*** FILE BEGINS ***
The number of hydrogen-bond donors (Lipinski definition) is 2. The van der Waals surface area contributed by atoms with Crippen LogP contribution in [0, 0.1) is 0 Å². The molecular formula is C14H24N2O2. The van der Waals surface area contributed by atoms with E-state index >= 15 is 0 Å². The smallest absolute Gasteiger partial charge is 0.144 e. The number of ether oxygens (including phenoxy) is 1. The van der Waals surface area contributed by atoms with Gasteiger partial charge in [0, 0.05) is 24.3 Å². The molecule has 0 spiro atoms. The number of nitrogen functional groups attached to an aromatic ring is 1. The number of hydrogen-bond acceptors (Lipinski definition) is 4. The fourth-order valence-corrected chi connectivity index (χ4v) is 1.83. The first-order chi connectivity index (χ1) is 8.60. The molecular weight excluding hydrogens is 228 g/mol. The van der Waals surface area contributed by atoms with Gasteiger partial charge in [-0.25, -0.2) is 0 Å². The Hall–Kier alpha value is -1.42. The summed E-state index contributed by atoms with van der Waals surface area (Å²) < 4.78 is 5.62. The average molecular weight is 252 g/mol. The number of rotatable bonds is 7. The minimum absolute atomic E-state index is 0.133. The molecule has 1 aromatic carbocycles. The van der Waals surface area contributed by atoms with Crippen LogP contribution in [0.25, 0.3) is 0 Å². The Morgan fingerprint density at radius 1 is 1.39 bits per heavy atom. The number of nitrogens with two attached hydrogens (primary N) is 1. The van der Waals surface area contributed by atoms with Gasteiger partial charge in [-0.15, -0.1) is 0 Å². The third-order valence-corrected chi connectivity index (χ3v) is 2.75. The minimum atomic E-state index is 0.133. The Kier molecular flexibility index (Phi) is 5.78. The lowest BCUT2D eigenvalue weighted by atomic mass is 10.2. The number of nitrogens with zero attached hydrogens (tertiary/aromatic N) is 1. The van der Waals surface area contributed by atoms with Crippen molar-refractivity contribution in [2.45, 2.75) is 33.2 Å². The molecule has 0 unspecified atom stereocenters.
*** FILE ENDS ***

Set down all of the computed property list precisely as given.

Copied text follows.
The number of hydrogen-bond donors (Lipinski definition) is 2. The van der Waals surface area contributed by atoms with Crippen LogP contribution in [0, 0.1) is 0 Å². The molecular formula is C14H24N2O2. The van der Waals surface area contributed by atoms with E-state index >= 15 is 0 Å². The smallest absolute Gasteiger partial charge is 0.144 e. The number of ether oxygens (including phenoxy) is 1. The van der Waals surface area contributed by atoms with Gasteiger partial charge in [0, 0.05) is 24.3 Å². The molecule has 0 spiro atoms. The number of nitrogen functional groups attached to an aromatic ring is 1. The number of hydrogen-bond acceptors (Lipinski definition) is 4. The fourth-order valence-corrected chi connectivity index (χ4v) is 1.83. The first-order chi connectivity index (χ1) is 8.60. The molecular weight excluding hydrogens is 228 g/mol. The van der Waals surface area contributed by atoms with Gasteiger partial charge in [-0.25, -0.2) is 0 Å². The Hall–Kier alpha value is -1.42. The summed E-state index contributed by atoms with van der Waals surface area (Å²) < 4.78 is 5.62. The average molecular weight is 252 g/mol. The number of rotatable bonds is 7. The minimum absolute atomic E-state index is 0.133. The molecule has 1 aromatic carbocycles. The van der Waals surface area contributed by atoms with Crippen LogP contribution in [0.25, 0.3) is 0 Å². The Morgan fingerprint density at radius 1 is 1.39 bits per heavy atom. The number of nitrogens with two attached hydrogens (primary N) is 1. The van der Waals surface area contributed by atoms with Gasteiger partial charge in [-0.15, -0.1) is 0 Å². The third-order valence-corrected chi connectivity index (χ3v) is 2.75. The minimum atomic E-state index is 0.133. The Kier molecular flexibility index (Phi) is 5.78. The lowest BCUT2D eigenvalue weighted by atomic mass is 10.2. The number of nitrogens with zero attached hydrogens (tertiary/aromatic N) is 1. The van der Waals surface area contributed by atoms with Crippen molar-refractivity contribution in [2.45, 2.75) is 33.2 Å². The molecule has 0 unspecified atom stereocenters.